Novel computer simulations of the female body developed by researchers from Purdue University in West Lafayette, Indiana, may help predict how more than 20 different breast tissue ratios will respond to MRI varying in radiofrequency.
Currently, there is no way to clinically prove that an MRI technique is safe for all women of varying breast densities before starting a clinical trial.
However, the newly developed computer simulation model may show whether MRIs meet FDA safety guidelines, according to research published online Sept. 14 in Magnetic Resonance in Medicine.
“We're starting to develop techniques at high field strengths that could immediately monitor how tumors respond to treatment. So, we don't want tissue heating concerns to stand in the way of improving such a powerful tool," said Joseph Rispoli, PhD, assistant professor of biomedical engineering at Purdue, in a prepared statement.
Rispoli and colleagues demonstrated through their virtual simulations that a five-fold increase in the specific absorption rate (SAR) could stay within FDA limits.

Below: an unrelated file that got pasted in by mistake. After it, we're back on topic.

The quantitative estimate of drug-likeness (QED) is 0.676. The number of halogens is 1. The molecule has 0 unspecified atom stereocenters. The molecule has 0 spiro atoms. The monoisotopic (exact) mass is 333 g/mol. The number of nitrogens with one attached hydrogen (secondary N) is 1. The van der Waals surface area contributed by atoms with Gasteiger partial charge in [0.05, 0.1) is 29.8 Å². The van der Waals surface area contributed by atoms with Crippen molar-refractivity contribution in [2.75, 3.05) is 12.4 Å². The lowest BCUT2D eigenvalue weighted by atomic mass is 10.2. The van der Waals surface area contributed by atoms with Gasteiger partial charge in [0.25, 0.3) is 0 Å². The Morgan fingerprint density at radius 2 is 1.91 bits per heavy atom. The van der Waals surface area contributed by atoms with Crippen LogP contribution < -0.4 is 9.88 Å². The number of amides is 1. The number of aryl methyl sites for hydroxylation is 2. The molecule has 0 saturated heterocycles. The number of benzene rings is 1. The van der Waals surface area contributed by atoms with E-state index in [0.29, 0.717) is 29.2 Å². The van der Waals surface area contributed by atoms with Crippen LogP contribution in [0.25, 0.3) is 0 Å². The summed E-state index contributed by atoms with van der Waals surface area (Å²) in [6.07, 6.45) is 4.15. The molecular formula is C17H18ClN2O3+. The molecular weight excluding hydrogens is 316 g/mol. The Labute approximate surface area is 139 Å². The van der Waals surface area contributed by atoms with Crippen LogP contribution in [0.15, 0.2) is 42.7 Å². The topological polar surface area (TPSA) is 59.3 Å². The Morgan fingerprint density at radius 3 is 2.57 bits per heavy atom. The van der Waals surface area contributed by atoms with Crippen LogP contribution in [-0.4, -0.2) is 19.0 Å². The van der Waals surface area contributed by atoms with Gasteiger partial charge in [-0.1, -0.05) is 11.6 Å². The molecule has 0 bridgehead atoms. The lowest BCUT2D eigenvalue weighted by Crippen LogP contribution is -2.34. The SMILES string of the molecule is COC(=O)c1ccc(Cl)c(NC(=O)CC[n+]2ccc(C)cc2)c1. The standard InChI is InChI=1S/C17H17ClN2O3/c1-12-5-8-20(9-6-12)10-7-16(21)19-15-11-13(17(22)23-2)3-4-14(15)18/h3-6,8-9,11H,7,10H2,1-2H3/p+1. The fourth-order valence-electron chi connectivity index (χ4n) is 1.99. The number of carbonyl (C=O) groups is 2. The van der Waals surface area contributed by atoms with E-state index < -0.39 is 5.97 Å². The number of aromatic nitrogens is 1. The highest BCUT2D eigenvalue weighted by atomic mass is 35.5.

Due to the lack of full body female computer simulation models—phantoms—available, the researchers created their computer models by fusing 36 female phantoms with various breast densities as classified by the American College of Radiology Breast Imaging Reporting and Data System Atlas along with female phantoms created by researchers in Japan and Sweden.
They then simulated the behavior of each fused phantom in response to MRI coils at 7 tesla, which helped the researchers customize their techniques to each of the 20 different breast tissue ratios.
"We want to facilitate the most cutting-edge of breast MRI techniques at any site in the world," Rispoli said. "Ultimately, a woman will be able to go in, have a fast low-power anatomical MRI scan, and then the computer could quickly simulate on-the-fly what the SAR would be in that patient."